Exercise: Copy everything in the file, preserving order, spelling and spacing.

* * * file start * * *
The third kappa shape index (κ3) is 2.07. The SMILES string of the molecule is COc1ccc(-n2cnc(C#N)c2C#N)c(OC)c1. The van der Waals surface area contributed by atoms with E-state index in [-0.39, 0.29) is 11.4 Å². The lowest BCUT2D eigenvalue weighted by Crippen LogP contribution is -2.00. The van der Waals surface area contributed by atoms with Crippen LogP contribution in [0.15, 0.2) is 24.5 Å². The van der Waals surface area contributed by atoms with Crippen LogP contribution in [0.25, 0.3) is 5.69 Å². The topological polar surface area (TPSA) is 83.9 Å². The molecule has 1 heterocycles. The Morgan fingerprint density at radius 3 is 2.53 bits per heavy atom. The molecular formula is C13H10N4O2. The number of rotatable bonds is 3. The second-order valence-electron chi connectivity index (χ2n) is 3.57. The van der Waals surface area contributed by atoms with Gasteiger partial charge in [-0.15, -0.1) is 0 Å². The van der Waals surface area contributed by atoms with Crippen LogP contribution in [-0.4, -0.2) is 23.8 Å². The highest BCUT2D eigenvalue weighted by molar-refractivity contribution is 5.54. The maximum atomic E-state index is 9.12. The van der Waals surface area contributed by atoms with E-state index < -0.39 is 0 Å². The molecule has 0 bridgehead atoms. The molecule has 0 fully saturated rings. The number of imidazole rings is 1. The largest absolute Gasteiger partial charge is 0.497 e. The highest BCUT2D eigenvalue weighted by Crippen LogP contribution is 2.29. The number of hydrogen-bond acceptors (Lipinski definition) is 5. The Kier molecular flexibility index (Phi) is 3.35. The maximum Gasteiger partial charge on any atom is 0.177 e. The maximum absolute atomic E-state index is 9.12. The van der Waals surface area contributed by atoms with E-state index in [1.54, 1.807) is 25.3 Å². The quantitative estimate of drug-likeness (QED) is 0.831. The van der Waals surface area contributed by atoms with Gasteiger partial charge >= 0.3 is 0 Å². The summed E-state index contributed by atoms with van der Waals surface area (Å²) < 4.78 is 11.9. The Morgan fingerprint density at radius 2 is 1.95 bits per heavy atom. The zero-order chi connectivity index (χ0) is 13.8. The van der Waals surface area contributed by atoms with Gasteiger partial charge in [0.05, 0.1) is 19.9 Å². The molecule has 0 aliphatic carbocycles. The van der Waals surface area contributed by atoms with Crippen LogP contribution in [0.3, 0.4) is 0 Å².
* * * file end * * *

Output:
The third kappa shape index (κ3) is 2.07. The SMILES string of the molecule is COc1ccc(-n2cnc(C#N)c2C#N)c(OC)c1. The van der Waals surface area contributed by atoms with E-state index in [-0.39, 0.29) is 11.4 Å². The lowest BCUT2D eigenvalue weighted by Crippen LogP contribution is -2.00. The van der Waals surface area contributed by atoms with Crippen LogP contribution in [0.15, 0.2) is 24.5 Å². The van der Waals surface area contributed by atoms with Crippen LogP contribution in [0.25, 0.3) is 5.69 Å². The topological polar surface area (TPSA) is 83.9 Å². The molecule has 1 heterocycles. The Morgan fingerprint density at radius 3 is 2.53 bits per heavy atom. The molecular formula is C13H10N4O2. The number of rotatable bonds is 3. The second-order valence-electron chi connectivity index (χ2n) is 3.57. The van der Waals surface area contributed by atoms with Gasteiger partial charge in [-0.15, -0.1) is 0 Å². The van der Waals surface area contributed by atoms with Crippen LogP contribution in [-0.4, -0.2) is 23.8 Å². The highest BCUT2D eigenvalue weighted by molar-refractivity contribution is 5.54. The maximum atomic E-state index is 9.12. The van der Waals surface area contributed by atoms with E-state index < -0.39 is 0 Å². The molecule has 0 bridgehead atoms. The molecule has 0 fully saturated rings. The number of imidazole rings is 1. The largest absolute Gasteiger partial charge is 0.497 e. The highest BCUT2D eigenvalue weighted by Crippen LogP contribution is 2.29. The number of hydrogen-bond acceptors (Lipinski definition) is 5. The Kier molecular flexibility index (Phi) is 3.35. The maximum Gasteiger partial charge on any atom is 0.177 e. The maximum absolute atomic E-state index is 9.12. The van der Waals surface area contributed by atoms with E-state index in [1.54, 1.807) is 25.3 Å². The quantitative estimate of drug-likeness (QED) is 0.831. The van der Waals surface area contributed by atoms with Gasteiger partial charge >= 0.3 is 0 Å². The summed E-state index contributed by atoms with van der Waals surface area (Å²) < 4.78 is 11.9. The Morgan fingerprint density at radius 2 is 1.95 bits per heavy atom. The zero-order chi connectivity index (χ0) is 13.8. The van der Waals surface area contributed by atoms with Gasteiger partial charge in [0.05, 0.1) is 19.9 Å². The molecule has 0 aliphatic carbocycles. The van der Waals surface area contributed by atoms with Crippen LogP contribution in [0.3, 0.4) is 0 Å².